Because you have never stopped to ask why you communicate the way you do and whether your communication style still works, you may lack understanding of how your words impact others and how to implement positive change.

          If you find yourself in any of the situations described above, this article is for you.

          Communication can build or decimate worlds and it is important we get it right. Regardless of your professional aspirations or personal goals, you can improve your communication skills if you:

          • Understand your own communication style
          • Tailor your style depending on the needs of the audience
          • Communicate with precision and care
          • Be mindful of your delivery, timing and messenger

          1. Understand Your Communication Style

          To communicate effectively, you must understand the communication legacy passed down from our parents, grandparents or caregivers. Each of us grew up with spoken and unspoken rules about communication.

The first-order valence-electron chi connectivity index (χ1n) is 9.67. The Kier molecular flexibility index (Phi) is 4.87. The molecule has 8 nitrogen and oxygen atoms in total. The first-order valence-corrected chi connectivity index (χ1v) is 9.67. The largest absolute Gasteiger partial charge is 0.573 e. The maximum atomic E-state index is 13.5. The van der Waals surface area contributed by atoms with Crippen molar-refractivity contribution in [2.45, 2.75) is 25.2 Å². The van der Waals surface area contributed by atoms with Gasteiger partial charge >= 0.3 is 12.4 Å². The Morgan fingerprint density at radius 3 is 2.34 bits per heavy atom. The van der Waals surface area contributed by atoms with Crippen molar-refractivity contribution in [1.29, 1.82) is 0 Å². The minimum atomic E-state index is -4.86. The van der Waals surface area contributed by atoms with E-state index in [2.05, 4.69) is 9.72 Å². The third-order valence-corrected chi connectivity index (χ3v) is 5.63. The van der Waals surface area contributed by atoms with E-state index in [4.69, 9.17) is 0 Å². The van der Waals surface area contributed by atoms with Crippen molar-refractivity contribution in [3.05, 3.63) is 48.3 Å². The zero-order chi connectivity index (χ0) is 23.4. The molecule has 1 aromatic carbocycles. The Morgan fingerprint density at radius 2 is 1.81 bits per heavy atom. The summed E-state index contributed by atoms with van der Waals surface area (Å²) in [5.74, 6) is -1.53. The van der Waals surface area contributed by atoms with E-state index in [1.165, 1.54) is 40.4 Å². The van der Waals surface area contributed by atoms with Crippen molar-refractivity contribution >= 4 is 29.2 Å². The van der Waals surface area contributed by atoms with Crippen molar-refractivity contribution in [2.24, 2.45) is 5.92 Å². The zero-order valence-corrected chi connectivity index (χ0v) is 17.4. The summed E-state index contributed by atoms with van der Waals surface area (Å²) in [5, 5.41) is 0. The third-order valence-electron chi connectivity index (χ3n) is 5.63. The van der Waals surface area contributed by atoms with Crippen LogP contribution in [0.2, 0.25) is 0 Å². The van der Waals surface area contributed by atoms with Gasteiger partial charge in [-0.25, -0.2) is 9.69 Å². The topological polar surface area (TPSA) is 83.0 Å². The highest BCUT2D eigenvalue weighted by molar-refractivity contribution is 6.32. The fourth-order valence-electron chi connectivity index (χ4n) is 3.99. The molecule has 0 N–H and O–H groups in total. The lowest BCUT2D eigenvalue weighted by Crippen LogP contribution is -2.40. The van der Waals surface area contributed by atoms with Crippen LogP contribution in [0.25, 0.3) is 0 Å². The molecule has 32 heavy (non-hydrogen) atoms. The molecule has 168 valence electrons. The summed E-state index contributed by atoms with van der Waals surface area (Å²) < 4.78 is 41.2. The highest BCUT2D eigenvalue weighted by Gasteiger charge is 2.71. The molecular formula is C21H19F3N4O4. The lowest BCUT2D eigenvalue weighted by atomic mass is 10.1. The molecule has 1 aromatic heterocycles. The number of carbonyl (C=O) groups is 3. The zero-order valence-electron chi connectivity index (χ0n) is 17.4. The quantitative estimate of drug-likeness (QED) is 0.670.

In some families, direct communication is practiced and honored. In other families, family members are encouraged to shy away from difficult conversations. Some families appreciate open and frank dialogue and others do not. Other families practice silence about substantive matters, that is, they seldom or rarely broach difficult conversations at all.

          Before you can appreciate the nuance required in communication, it helps to know the familial patterns you grew up with.

          2. Learn Others Communication Styles

          Communicating effectively requires you to take a step back, assess the intended recipient of your communication and think through how the individual prefers to be communicated with. Once you know this, you can tailor your message in a way that increases the likelihood of being heard. This also prevents you from assuming the way you communicate with one group is appropriate or right for all groups or people.

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          If you are unsure how to determine the styles of the groups or persons with whom you are interacting, you can always ask them:

          “How do you prefer to receive information?”